Archive for the ‘Weird Gear’ Category

Globular Bass

Monday, September 7th, 2009

Synthesizers.com modular bass patch

After much experimenting I’ve come up with this flexible synthbass patch that will find its way on several songs on the new Subway album. This patch works great because it’s got enough character to disinguish itself from a normal electic bass but sits well in the mix without overpowering other instruments. You can thin it out even more to make space in a very busy song by using EQ to remove some of the 250hz frequencies. You’ll find it opens the song up a bit without sacrificing the umph of your low end.

The key is using a 12db (2-pole) low-pass filter instead of the more common 24db variety. The 12db lets you squash the hell out of it to get a great round sound but still lets enough of the highs thru to have some character. This patch was created on a Synthesizers.com unit, but you can probably get similar results with any unit with a 2-pole 12db low-pass filter.

Listen:

data="http://mesmers.com/xspf_player_slim.swf?playlist_url=http://mesmers.com/weblog_2009_09_07/globularbass.xspf">

The Patch

Osc 1: range=32′, wave=pulse wave (width 6)
Osc 2: range=32′, wave=pulse wave (width 6)

Oscillators Mix: 50/50

Filter: frequency=3.5, resonance=0, control (EG1)=+1.25, slope=12db
EG1: A=0, D=4, S=0, R=0

Amp: gain=0, control (EG2)=10
EG2: A=0, D=5, S=10, R=1

Turner 33d Microphone

Wednesday, May 24th, 2006

I bought this microphone on an Ebay whim. $35 dollars for something that looked this cool seemed a bargain whether it worked or not. Little did I know how useful it would be and how much its purchase would turn me on to other vintage Turner gear.

The Turner company doesn’t exist anymore, but in its heyday it crafted some of the most visually stunning art deco microphones ever made. Turners were mid-priced workhorses, not high end mics. This particular mic came in two flavors: the 33d and the 33x. Ours is a 33d, the dynamic version, and the 33x was a crystal mic (we mistakenly though ours was a crystal mic for some time). Here’s a description of the mic culled from Radio Master: Official Manual and Buying Guide for Electronic and Radio Equipment, eleventh edition, 1945, pg. 40.

33d Dynamic – Same appearance as 33x with balance line cable on low impedance units to eliminate noise pickup. 200, 500, or hi-impedance complete with 20 ft. cable set and diagrams
List Price: $25.00
50 ohm model List Price: $23.50

Sounds

The sound of this mic is all retro and low-fi, but not so much as to be unmusical or distracting. We found it sounded great on vocals and was surprisingly effective as a room mic for the drums. On our song Sandy Strange you can hear the vocals switching between the 33d and a modern Rode K2 microphone and the contrast is quite pronounced. Architects of Fear, another song on our album, was done entirely with the 33d.

Technical

Sadly the Radio master book doesn’t provide any technical specifications and we’ve not been able to dig them up anywhere else. We have no idea what the specs of this mic are.

Recommended Listening

Links

Gibson GA-4RE Oil Can Delay

Monday, March 27th, 2006

This is the first of our “Weird Gear” series where we’ll be writing about some of the more interesting and unusual equipment we employ.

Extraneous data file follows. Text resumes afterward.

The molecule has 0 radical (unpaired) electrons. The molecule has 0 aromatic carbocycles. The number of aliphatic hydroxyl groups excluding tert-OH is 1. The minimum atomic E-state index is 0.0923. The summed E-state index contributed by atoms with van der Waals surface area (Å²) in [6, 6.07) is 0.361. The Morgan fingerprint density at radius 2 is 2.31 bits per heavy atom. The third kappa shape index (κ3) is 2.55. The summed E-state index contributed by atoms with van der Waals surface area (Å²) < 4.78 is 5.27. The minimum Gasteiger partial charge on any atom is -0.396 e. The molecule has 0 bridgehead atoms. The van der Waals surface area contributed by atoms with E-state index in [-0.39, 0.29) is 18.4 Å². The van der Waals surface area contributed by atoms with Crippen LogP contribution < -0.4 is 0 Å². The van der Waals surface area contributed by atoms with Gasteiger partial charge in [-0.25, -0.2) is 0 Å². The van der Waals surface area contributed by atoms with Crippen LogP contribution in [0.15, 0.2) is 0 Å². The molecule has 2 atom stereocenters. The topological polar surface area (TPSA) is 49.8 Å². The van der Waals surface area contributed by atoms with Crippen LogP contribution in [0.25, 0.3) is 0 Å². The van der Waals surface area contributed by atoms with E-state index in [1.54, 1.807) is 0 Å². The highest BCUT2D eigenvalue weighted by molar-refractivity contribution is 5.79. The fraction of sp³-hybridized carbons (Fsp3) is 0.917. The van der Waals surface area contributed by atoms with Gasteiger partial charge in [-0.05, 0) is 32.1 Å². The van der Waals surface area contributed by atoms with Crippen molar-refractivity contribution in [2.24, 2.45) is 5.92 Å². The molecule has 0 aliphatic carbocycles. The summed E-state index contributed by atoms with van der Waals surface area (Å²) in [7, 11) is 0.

“The GA-4RE records music with an electric pen. The recode is made
on a film of oil which also serves to lubricate the revolving disc
which is the platter for the film. The film is constantly replaced and
can never wear out like magnetic tape. Following the electric pen are
two sensors which reproduce the pattern of electrons for the
amplifier. The effect is a multiple choice of echo and reverberant
sound with a quality never before achieved.”

– Gibson Reverb-Echo GA-4RE Instructions

The GA-4RE is a staple sound of The Mesmers. It’s haunting, warbly
echos have made it’s way into numerous songs including “The Model”,
“Neptune City”, “Race The Days” and most notably “Sandy Strange”. It
was manufactured by Tel-Ray, a California electronics company which
eventually become Morley, as a licensed/re-branded version of it’s
“Adineko Memory System”. It was available during the 60′s as an
alternative to high maintenance tape delays and can be found in many
standalone and integrated effects under the brands Fender, Gibson,
Rickenbaker, Acoustic, Univox, Vox, and Standelle.

Sounds

The delays from the oil can have reduced high and low frequency
content. There is also an audible chorus effect due to the
non-linearities of the oil passing the rotating platters. These
non-linearities are impossible to capture using convolution based
methods, so you’ll just have to break down and buy one.

Recommendations

Technical

Inputs
  • Input 1 is for electric guitar.
  • Input 2 is for high z inputs like a tape deck or mixer foldback.
Controls
  • Loudness: this is an input attenuator for input 2 to accommodate a variety of high level signals.
  • Direct: this is a volume control for the input (non-echo) signal.
  • Reverb: this is a volume control for the echo signal.
  • Mode: this controls the echo rate and feedback via 3 presets.
    1. Position 1: soft delay with quick repeats and short delay time… as close as this thing gets to reverb.
    2. Position 2: delay with long delay time, great for dub.
    3. Position 3: delay with short delay time, this is the rockabilly position.
  • Power: this, um… turns it on/off.

In addition to the inputs and controls listed above, the GA-4RE also
has a fuse, output jack and footswitch which enables/disables the echo
effect. This unit is all tube and has one 12AU7 possibly used as a
phase inverter and 2 6EU7′s for amplification.

Links